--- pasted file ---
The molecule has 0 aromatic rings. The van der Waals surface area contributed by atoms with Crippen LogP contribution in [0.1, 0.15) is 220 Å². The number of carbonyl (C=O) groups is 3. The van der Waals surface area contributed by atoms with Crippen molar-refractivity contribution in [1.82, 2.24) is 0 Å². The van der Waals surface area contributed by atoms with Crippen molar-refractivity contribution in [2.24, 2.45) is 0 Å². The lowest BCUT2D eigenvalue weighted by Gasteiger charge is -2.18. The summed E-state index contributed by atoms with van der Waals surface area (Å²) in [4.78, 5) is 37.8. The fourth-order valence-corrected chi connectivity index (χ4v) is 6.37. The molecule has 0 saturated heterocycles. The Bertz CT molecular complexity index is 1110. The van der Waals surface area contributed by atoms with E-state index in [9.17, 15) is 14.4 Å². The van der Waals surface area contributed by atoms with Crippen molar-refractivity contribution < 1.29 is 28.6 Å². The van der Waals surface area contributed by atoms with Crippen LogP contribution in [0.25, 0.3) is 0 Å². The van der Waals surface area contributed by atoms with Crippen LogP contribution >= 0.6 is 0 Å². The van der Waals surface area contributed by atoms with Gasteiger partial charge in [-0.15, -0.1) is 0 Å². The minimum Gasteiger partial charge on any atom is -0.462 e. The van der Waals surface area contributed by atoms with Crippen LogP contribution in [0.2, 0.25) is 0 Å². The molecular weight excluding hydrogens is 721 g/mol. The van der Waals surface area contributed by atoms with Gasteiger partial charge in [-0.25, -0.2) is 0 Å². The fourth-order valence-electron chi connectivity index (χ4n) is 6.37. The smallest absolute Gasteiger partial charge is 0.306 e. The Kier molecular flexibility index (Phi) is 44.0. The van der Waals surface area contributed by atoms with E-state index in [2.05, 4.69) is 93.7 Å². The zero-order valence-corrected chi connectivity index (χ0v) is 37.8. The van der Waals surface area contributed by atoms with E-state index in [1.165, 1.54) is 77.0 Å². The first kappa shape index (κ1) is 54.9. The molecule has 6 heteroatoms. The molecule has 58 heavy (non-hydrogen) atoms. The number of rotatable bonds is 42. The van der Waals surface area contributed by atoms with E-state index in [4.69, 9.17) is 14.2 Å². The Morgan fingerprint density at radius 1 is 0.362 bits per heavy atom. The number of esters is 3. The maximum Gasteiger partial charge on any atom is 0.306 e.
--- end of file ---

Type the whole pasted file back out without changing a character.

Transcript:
The molecule has 0 aromatic rings. The van der Waals surface area contributed by atoms with Crippen LogP contribution in [0.1, 0.15) is 220 Å². The number of carbonyl (C=O) groups is 3. The van der Waals surface area contributed by atoms with Crippen molar-refractivity contribution in [1.82, 2.24) is 0 Å². The van der Waals surface area contributed by atoms with Crippen molar-refractivity contribution in [2.24, 2.45) is 0 Å². The lowest BCUT2D eigenvalue weighted by Gasteiger charge is -2.18. The summed E-state index contributed by atoms with van der Waals surface area (Å²) in [4.78, 5) is 37.8. The fourth-order valence-corrected chi connectivity index (χ4v) is 6.37. The molecule has 0 saturated heterocycles. The Bertz CT molecular complexity index is 1110. The van der Waals surface area contributed by atoms with E-state index in [9.17, 15) is 14.4 Å². The van der Waals surface area contributed by atoms with Crippen molar-refractivity contribution < 1.29 is 28.6 Å². The van der Waals surface area contributed by atoms with Crippen LogP contribution in [0.25, 0.3) is 0 Å². The van der Waals surface area contributed by atoms with Crippen LogP contribution >= 0.6 is 0 Å². The van der Waals surface area contributed by atoms with Gasteiger partial charge in [-0.15, -0.1) is 0 Å². The minimum Gasteiger partial charge on any atom is -0.462 e. The van der Waals surface area contributed by atoms with Crippen LogP contribution in [0.2, 0.25) is 0 Å². The molecular weight excluding hydrogens is 721 g/mol. The van der Waals surface area contributed by atoms with Gasteiger partial charge in [-0.25, -0.2) is 0 Å². The fourth-order valence-electron chi connectivity index (χ4n) is 6.37. The smallest absolute Gasteiger partial charge is 0.306 e. The Kier molecular flexibility index (Phi) is 44.0. The van der Waals surface area contributed by atoms with E-state index in [2.05, 4.69) is 93.7 Å². The zero-order valence-corrected chi connectivity index (χ0v) is 37.8. The van der Waals surface area contributed by atoms with E-state index in [1.165, 1.54) is 77.0 Å². The first kappa shape index (κ1) is 54.9. The molecule has 6 heteroatoms. The molecule has 58 heavy (non-hydrogen) atoms. The number of rotatable bonds is 42. The van der Waals surface area contributed by atoms with E-state index in [4.69, 9.17) is 14.2 Å². The Morgan fingerprint density at radius 1 is 0.362 bits per heavy atom. The number of esters is 3. The maximum Gasteiger partial charge on any atom is 0.306 e.